Most states don't recognize common law marriages, but Texas is one of the exceptions. While your Texas common law marriage may or may not be recognized in other states, a Granbury attorney can advise you on your particular situation. An overview of Texas law on common law marriage may be helpful.
An informal marriage, often referred to as a common law marriage, can be established in two ways in Texas. First, the parties can declare and register an informal marriage. The official form includes a sworn statement that the parties agree to be married and, in Texas, represent to others that they are married. Secondly, the parties can agree to be married and, after the agreement, live together in Texas as husband and wife and represent in Texas to others that they are married.
A person who is less than 18 years old can't execute a declaration of informal marriage or be a party to an informal marriage. A person can't enter into an informal marriage if he or she is married to someone else. Having children together doesn't create a common law marriage. The requirements for a common law or informal marriage are the same for both heterosexual and homosexual couples.
Proving a Common Law Marriage
A recorded declaration or a certificate of informal marriage as provided by Texas law is sufficient evidence to establish the marriage, unless it is rebutted. Proving that you and another person agreed to be married and represent as spouses may be more difficult. You can present the following as proof of your common law or informal marriage:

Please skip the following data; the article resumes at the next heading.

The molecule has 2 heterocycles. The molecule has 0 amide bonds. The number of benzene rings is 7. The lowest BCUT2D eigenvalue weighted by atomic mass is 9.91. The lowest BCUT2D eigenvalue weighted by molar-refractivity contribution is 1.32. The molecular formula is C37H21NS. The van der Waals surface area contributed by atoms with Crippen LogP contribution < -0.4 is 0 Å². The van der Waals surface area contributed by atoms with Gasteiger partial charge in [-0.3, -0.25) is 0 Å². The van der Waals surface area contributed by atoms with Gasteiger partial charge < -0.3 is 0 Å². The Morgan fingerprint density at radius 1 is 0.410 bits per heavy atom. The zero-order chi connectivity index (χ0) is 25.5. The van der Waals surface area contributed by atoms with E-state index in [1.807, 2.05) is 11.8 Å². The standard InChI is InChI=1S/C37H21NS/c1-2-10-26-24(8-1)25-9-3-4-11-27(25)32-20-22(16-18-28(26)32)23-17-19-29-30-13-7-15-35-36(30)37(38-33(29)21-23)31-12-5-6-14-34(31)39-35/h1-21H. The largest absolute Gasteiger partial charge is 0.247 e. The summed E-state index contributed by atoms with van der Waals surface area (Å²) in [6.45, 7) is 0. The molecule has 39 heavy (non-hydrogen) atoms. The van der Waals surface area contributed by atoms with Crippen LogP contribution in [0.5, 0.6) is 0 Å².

- Statements by others that you and your common law spouse told them you were married
- Use of your common law spouse's last name
- Filing joint tax returns as spouses
- Making joint purchases
- Including your common law spouse on your health insurance
- Naming your common law spouse as a beneficiary on your life insurance policy
- Listing your common law spouse on applications for public benefits
If the parties separate for more than two years and take no action to end the informal marriage, it is presumed that the couple never intended to be married. This makes it more difficult to prove the common law marriage existed.
Once a common law marriage has been established, divorce is necessary to end the partnership. You must prove a ground for divorce, such as cruelty, adultery, or living apart (without cohabitation) for at least three years. You and your common law spouse must agree on issues such as property division, alimony, child custody, and child support, or the issues will be decided by a judge.
Texas is a community property state. If your common law spouse dies, you get half of the community property of the marriage, regardless of what your spouse's will says. You also get to continue to live in the marital home. If your spouse does not have a will, you're entitled to a share of his or her estate.
If you have a question about whether your common law marriage is valid or about your rights as a common law spouse, call a divorce attorney with GIG Law.